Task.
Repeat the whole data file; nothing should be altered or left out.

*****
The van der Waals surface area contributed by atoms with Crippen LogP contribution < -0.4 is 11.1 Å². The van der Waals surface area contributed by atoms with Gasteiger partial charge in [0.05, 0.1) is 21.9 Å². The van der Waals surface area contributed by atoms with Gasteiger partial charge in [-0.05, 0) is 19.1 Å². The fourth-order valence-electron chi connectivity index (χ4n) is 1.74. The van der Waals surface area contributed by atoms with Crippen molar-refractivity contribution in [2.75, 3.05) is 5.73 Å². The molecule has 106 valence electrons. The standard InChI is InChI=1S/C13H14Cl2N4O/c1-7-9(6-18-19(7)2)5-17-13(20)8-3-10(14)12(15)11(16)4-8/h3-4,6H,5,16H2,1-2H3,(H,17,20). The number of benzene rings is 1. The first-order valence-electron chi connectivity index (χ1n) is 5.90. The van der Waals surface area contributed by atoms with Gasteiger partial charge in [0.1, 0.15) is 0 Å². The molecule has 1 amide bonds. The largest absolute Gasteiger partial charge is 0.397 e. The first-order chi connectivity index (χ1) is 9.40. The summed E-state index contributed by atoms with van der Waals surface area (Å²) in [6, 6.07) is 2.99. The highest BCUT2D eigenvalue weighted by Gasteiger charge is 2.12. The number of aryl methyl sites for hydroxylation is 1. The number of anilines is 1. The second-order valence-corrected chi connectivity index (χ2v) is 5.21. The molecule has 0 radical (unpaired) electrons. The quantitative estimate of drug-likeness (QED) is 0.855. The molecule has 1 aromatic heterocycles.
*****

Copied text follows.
The van der Waals surface area contributed by atoms with Crippen LogP contribution < -0.4 is 11.1 Å². The van der Waals surface area contributed by atoms with Gasteiger partial charge in [0.05, 0.1) is 21.9 Å². The van der Waals surface area contributed by atoms with Gasteiger partial charge in [-0.05, 0) is 19.1 Å². The fourth-order valence-electron chi connectivity index (χ4n) is 1.74. The van der Waals surface area contributed by atoms with Crippen molar-refractivity contribution in [2.75, 3.05) is 5.73 Å². The molecule has 106 valence electrons. The standard InChI is InChI=1S/C13H14Cl2N4O/c1-7-9(6-18-19(7)2)5-17-13(20)8-3-10(14)12(15)11(16)4-8/h3-4,6H,5,16H2,1-2H3,(H,17,20). The number of benzene rings is 1. The first-order valence-electron chi connectivity index (χ1n) is 5.90. The van der Waals surface area contributed by atoms with Gasteiger partial charge in [0.1, 0.15) is 0 Å². The molecule has 1 amide bonds. The largest absolute Gasteiger partial charge is 0.397 e. The first-order chi connectivity index (χ1) is 9.40. The summed E-state index contributed by atoms with van der Waals surface area (Å²) in [6, 6.07) is 2.99. The highest BCUT2D eigenvalue weighted by Gasteiger charge is 2.12. The number of aryl methyl sites for hydroxylation is 1. The number of anilines is 1. The second-order valence-corrected chi connectivity index (χ2v) is 5.21. The molecule has 0 radical (unpaired) electrons. The quantitative estimate of drug-likeness (QED) is 0.855. The molecule has 1 aromatic heterocycles.